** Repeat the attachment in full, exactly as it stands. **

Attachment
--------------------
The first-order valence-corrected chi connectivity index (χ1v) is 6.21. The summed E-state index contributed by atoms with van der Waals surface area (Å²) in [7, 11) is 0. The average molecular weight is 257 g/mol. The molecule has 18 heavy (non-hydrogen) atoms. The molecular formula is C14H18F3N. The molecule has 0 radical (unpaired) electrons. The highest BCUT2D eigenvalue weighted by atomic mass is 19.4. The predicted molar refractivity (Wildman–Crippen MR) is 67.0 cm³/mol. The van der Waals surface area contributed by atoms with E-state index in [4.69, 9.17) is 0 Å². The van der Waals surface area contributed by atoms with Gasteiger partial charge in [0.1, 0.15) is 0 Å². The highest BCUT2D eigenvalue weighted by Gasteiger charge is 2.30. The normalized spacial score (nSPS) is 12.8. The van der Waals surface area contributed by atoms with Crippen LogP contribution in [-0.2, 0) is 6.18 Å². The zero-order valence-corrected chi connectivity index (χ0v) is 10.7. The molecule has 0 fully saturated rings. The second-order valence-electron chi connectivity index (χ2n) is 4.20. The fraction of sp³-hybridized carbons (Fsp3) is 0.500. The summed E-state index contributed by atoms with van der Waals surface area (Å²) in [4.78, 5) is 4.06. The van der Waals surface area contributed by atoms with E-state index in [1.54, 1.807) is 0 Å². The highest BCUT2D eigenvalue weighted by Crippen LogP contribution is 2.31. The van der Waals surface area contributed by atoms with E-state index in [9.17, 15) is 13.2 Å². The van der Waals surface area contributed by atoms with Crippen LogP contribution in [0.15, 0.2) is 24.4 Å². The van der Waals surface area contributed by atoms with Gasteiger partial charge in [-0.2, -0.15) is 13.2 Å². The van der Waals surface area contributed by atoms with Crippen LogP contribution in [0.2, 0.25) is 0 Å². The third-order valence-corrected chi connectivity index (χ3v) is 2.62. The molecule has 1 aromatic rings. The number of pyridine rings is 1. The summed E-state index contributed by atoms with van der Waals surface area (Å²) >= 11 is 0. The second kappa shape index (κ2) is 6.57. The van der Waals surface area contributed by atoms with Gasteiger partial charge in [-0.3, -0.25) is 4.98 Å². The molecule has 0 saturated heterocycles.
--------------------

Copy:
The first-order valence-corrected chi connectivity index (χ1v) is 6.21. The summed E-state index contributed by atoms with van der Waals surface area (Å²) in [7, 11) is 0. The average molecular weight is 257 g/mol. The molecule has 18 heavy (non-hydrogen) atoms. The molecular formula is C14H18F3N. The molecule has 0 radical (unpaired) electrons. The highest BCUT2D eigenvalue weighted by atomic mass is 19.4. The predicted molar refractivity (Wildman–Crippen MR) is 67.0 cm³/mol. The van der Waals surface area contributed by atoms with E-state index in [4.69, 9.17) is 0 Å². The van der Waals surface area contributed by atoms with Gasteiger partial charge in [0.1, 0.15) is 0 Å². The highest BCUT2D eigenvalue weighted by Gasteiger charge is 2.30. The normalized spacial score (nSPS) is 12.8. The van der Waals surface area contributed by atoms with Crippen LogP contribution in [-0.2, 0) is 6.18 Å². The zero-order valence-corrected chi connectivity index (χ0v) is 10.7. The molecule has 0 fully saturated rings. The second-order valence-electron chi connectivity index (χ2n) is 4.20. The fraction of sp³-hybridized carbons (Fsp3) is 0.500. The summed E-state index contributed by atoms with van der Waals surface area (Å²) in [4.78, 5) is 4.06. The van der Waals surface area contributed by atoms with E-state index in [1.54, 1.807) is 0 Å². The highest BCUT2D eigenvalue weighted by Crippen LogP contribution is 2.31. The van der Waals surface area contributed by atoms with E-state index in [9.17, 15) is 13.2 Å². The van der Waals surface area contributed by atoms with Crippen LogP contribution in [0.15, 0.2) is 24.4 Å². The van der Waals surface area contributed by atoms with Gasteiger partial charge in [-0.2, -0.15) is 13.2 Å². The van der Waals surface area contributed by atoms with Crippen LogP contribution in [0.2, 0.25) is 0 Å². The third-order valence-corrected chi connectivity index (χ3v) is 2.62. The molecule has 1 aromatic rings. The number of pyridine rings is 1. The summed E-state index contributed by atoms with van der Waals surface area (Å²) >= 11 is 0. The second kappa shape index (κ2) is 6.57. The van der Waals surface area contributed by atoms with Gasteiger partial charge in [-0.3, -0.25) is 4.98 Å². The molecule has 0 saturated heterocycles.